So says a young man in Yemen, which is now moved and emboldened to massive protests.
And tomorrow is the big day in Iran—the opposition movement says it will move forward with protests even though the government has told people to stay out of the streets.
The young Yemeni is right: Every head of state in north Africa and the Arabian peninsula is probably sweating right now. But here's a question (and I'm not kidding): Can the neocons claim some credit for this?
Bush and his Straussian advisers (Wolfowitz and the boys) invaded Iraq claiming they wanted to democratize the entire Arab world. Leftists all over the globe called them imperialists, frauds, liars, oil-lusting adventurists, etc., etc.
But would this "revolution across the whole Arab world" be happening if Saddam Hussein were still in power? Will historians look back on the Iraq war as the beginning (a bloody, expensive, extraordinarily problematic beginning) of a democratization movement?
Were the Straussians right all along?
Judging by some of the comments (like: "in order for the neocon argument to hold up, you would have to witness some mention among the protesters of Iraq as a model"), I should probably elaborate.
The neocon argument for invading Iraq, as I understood it, was that:
a) the yearning for liberty and democracy is a human universal. (To which the cultural-studies professors, identity-politics fetishists, postmoderns, and other professional relativists say: "How could you be so Eurocentric, so racist, as to suggest that yearning for liberty and democracy, in the ancient Greek model, is a human universal?" But leave them to their lives of quiet ideological desperation. Those people have always produced way more words than ideas, and will always—like evangelical Christians—be lost in a thicket of principles that are based on aesthetics and wishes instead of solid ground.)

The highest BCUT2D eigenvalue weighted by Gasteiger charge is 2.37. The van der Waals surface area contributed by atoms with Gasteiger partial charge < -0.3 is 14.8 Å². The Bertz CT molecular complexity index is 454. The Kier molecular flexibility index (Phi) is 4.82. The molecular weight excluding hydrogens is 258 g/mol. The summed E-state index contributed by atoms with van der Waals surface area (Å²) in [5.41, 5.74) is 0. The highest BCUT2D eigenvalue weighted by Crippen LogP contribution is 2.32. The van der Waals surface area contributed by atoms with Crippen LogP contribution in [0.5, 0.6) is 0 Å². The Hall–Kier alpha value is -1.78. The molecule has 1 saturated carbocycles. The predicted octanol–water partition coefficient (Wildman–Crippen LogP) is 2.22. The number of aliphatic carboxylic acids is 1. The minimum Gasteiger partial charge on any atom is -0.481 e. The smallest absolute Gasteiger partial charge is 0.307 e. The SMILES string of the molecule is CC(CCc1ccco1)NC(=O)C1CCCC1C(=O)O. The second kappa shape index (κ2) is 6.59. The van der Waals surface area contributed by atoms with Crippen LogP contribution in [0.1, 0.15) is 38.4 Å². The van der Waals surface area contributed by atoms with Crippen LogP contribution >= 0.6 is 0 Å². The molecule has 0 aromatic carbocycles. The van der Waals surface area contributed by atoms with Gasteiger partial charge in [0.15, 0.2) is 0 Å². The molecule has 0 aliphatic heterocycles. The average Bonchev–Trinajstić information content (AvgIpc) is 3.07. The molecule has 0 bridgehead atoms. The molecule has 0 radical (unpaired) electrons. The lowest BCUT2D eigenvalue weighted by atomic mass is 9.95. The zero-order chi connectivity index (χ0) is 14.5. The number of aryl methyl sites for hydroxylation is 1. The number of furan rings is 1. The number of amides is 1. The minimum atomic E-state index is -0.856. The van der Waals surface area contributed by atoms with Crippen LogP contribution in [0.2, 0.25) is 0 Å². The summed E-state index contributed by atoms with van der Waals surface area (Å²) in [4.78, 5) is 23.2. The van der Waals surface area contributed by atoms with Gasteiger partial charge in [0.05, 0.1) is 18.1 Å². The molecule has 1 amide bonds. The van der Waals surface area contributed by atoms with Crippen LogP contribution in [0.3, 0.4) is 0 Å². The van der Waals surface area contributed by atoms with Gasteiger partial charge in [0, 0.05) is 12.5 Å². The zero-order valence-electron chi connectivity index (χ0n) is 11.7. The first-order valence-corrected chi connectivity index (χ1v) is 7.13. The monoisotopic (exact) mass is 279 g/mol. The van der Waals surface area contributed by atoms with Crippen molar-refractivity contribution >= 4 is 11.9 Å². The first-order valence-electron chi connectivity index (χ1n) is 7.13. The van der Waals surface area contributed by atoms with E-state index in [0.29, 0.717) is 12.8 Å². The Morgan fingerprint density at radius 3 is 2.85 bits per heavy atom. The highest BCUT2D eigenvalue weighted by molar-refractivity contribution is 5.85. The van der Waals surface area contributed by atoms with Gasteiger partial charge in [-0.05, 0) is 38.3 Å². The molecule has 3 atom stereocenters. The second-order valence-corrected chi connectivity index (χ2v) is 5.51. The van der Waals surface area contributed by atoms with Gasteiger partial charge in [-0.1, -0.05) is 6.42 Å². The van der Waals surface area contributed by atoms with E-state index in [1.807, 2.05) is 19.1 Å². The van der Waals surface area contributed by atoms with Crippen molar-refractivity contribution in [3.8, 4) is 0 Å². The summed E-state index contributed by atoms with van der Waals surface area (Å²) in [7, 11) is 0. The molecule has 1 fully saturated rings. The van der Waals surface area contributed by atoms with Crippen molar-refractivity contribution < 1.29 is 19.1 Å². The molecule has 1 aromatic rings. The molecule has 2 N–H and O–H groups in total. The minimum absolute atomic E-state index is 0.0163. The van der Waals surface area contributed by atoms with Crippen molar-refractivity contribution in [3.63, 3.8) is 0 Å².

and b) if you show people a little bit of liberty and democracy, they will respond. The neocons' whole fixation with Iraq was about democratizing the Arab world. The WMD stuff, favored by Republicans and the American right, was a convenient (and murderous and treacherous) political lie. The oil-lust argument, favored by the American left, is weak (given how the U.S. has dealt with Saudi Arabia, Venezuela, and other oil-rich nations).
What Wolfowitz and the boys wanted from an Iraqi invasion was democratization—the Domino Theory in reverse (instead of nations falling to communism, nations falling to democracy).
And were they right all along? The bravery and long, long sacrifice of opposition leaders and citizens is what's moving this train of "revolution across the whole Arab world." Obviously. If it weren't for the blood and guts of people who are going out into the streets and saying there is some shit I will not eat, none of this would be happening.
But... this is what the neocons predicted. We clear out the most egregious dictator in the Arab world, give the Iraqi people some elections, which gives that region a taste of democracy, and the rest of the dictators will fall. Whatever their detractors say, the genuine Straussian neocons were always on a moral mission to help nations find their way towards liberty and democracy. (The left hates them because they stand for universal moral principles and a political theory that is anti-communist in the extreme: two concepts that drive the cultural studies professors, professional relativists, etc., etc. bananas.)
And were they right? Was the Great Satan (the Straussians who were whispering in GWB's ear all along) correct?
That's my question.